Community Foundation NoCoFires Fund Grant Awards $670,000

Chambers Lake is viewed through blackened trees along the Blue Lake Trail, June 8, 2021, the spring after the Cameron Peak Fire. Photo Credit William A. Cotton.

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In response to the devastating impact of Colorado’s largest wildfire – the Cameron Peak Fire – the Community Foundation of Northern Colorado established the NoCoFires Fund last year.  The fund’s purpose is to assist with raising money to mitigate the fires’ negative consequences of Northern Colorado’s two primary watersheds – the Poudre and the Big Thompson rivers. To date, hundreds of donors have contributed nearly $750,000 to the cause. 

The NoCoFires Fund grant committee announces awards totaling $670,000 to three nonprofit organizations working together to protect river health, water supply, and community safety: Big Thompson Watershed Coalition, Coalition for the Poudre River Watershed, and Wildlands Restoration Volunteers. Each of these nonprofits is actively working to support watershed recovery. Grants will help them add staff to build capacity and pay for vital materials required for watershed mitigation and environmental restoration.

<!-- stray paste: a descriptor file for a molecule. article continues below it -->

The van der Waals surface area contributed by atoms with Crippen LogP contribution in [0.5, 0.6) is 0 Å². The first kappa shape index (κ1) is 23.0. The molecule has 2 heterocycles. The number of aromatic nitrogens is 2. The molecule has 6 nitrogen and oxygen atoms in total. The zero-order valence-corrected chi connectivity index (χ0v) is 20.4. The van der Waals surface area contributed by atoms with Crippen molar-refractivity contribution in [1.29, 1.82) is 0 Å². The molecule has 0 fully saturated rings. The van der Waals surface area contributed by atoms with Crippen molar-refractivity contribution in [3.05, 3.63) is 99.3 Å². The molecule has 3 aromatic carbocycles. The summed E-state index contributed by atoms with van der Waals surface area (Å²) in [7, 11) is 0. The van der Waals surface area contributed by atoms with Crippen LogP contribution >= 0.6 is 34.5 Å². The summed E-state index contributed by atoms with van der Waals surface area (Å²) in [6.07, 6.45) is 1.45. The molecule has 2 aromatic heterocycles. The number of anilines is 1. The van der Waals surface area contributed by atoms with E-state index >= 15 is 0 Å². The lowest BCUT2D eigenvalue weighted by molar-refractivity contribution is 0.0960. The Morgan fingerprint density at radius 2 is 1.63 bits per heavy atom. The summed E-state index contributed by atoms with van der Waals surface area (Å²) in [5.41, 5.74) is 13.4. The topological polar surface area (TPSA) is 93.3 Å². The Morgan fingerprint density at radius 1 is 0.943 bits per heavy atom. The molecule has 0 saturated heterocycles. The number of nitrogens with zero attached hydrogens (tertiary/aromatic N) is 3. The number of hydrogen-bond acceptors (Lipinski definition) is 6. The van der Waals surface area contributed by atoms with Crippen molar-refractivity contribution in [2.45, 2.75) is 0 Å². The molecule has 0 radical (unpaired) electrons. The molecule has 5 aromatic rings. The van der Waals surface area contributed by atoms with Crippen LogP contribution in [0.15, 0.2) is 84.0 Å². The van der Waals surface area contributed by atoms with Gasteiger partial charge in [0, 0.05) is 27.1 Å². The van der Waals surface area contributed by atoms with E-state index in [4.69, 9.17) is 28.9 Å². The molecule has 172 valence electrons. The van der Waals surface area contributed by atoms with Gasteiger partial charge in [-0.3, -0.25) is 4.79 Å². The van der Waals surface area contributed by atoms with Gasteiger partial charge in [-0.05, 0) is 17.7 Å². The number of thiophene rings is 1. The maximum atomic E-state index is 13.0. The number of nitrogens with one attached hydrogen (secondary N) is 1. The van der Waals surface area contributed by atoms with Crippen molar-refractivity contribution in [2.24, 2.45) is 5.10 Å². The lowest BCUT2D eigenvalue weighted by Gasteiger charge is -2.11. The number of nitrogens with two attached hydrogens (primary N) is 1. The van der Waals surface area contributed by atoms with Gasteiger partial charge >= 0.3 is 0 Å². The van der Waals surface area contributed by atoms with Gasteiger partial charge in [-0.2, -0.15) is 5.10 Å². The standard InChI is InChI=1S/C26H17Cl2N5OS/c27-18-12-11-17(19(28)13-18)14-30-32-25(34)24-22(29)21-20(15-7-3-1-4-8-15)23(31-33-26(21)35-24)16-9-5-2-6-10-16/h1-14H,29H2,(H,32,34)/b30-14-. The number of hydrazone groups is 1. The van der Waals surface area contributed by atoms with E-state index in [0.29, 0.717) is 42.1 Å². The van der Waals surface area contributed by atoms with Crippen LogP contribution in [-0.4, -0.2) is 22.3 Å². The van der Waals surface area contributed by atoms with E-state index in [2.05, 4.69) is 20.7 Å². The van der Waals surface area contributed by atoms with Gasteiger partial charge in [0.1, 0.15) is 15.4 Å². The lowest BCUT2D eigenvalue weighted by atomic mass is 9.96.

“The grant committee has done an incredible job identifying nonprofits and projects that will benefit the dozen communities in the burn scar and the hundreds of thousands of residents who depend upon the Poudre and Big Thompson rivers for their water,” said Ella Fahrlander, chief engagement officer for the Community Foundation.  “We’re honored to provide funding before federal dollars become available, so these groups can get to work on reducing the fire’s impact before the first monsoon season. Heartfelt thanks to those individuals, businesses, and foundations who contributed.”

These grants respond to a significant need caused by last year’s Cameron Peak and East Troublesome fires, the two largest wildfires in state history, which together burned more than 400,000 acres. Large wildfires such as these can negatively impact water quality and river health while the loss of tree canopy and increased surface runoff and erosion may cause debris flows and flooding.  Mitigation experts estimate tens of millions of dollars will be needed to fully address the impacts to wildlife, recreation, agriculture, and drinking water supplies for approximately one million people.

Poudre Wilderness Volunteers cut a downed tree on the Blue Lake Trail, June 8, 2021, the spring after the Cameron Peak Fire. Photo Credit William A. Cotton.